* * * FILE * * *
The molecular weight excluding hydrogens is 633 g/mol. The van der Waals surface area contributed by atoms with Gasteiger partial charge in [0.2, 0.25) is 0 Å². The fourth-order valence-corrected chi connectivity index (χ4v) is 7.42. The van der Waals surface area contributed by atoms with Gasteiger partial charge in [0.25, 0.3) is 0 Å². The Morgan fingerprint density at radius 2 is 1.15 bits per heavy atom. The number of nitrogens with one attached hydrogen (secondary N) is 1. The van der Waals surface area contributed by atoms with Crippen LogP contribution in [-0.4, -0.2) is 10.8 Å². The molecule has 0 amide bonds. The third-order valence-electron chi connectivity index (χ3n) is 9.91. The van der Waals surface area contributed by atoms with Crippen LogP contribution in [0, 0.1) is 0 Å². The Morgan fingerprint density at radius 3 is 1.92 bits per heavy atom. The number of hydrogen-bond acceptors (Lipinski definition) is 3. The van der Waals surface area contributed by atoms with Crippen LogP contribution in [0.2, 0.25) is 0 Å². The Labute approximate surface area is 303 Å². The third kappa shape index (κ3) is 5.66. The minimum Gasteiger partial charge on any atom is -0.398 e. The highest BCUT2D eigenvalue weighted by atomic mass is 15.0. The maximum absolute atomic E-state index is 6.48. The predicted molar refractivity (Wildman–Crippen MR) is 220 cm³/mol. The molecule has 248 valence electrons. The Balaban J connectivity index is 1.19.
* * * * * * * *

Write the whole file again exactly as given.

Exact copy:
The molecular weight excluding hydrogens is 633 g/mol. The van der Waals surface area contributed by atoms with Gasteiger partial charge in [0.2, 0.25) is 0 Å². The fourth-order valence-corrected chi connectivity index (χ4v) is 7.42. The van der Waals surface area contributed by atoms with Gasteiger partial charge in [0.25, 0.3) is 0 Å². The Morgan fingerprint density at radius 2 is 1.15 bits per heavy atom. The number of nitrogens with one attached hydrogen (secondary N) is 1. The van der Waals surface area contributed by atoms with Crippen LogP contribution in [-0.4, -0.2) is 10.8 Å². The molecule has 0 amide bonds. The third-order valence-electron chi connectivity index (χ3n) is 9.91. The van der Waals surface area contributed by atoms with Crippen LogP contribution in [0, 0.1) is 0 Å². The Morgan fingerprint density at radius 3 is 1.92 bits per heavy atom. The number of hydrogen-bond acceptors (Lipinski definition) is 3. The van der Waals surface area contributed by atoms with Crippen LogP contribution in [0.2, 0.25) is 0 Å². The Labute approximate surface area is 303 Å². The third kappa shape index (κ3) is 5.66. The minimum Gasteiger partial charge on any atom is -0.398 e. The highest BCUT2D eigenvalue weighted by atomic mass is 15.0. The maximum absolute atomic E-state index is 6.48. The predicted molar refractivity (Wildman–Crippen MR) is 220 cm³/mol. The molecule has 248 valence electrons. The Balaban J connectivity index is 1.19.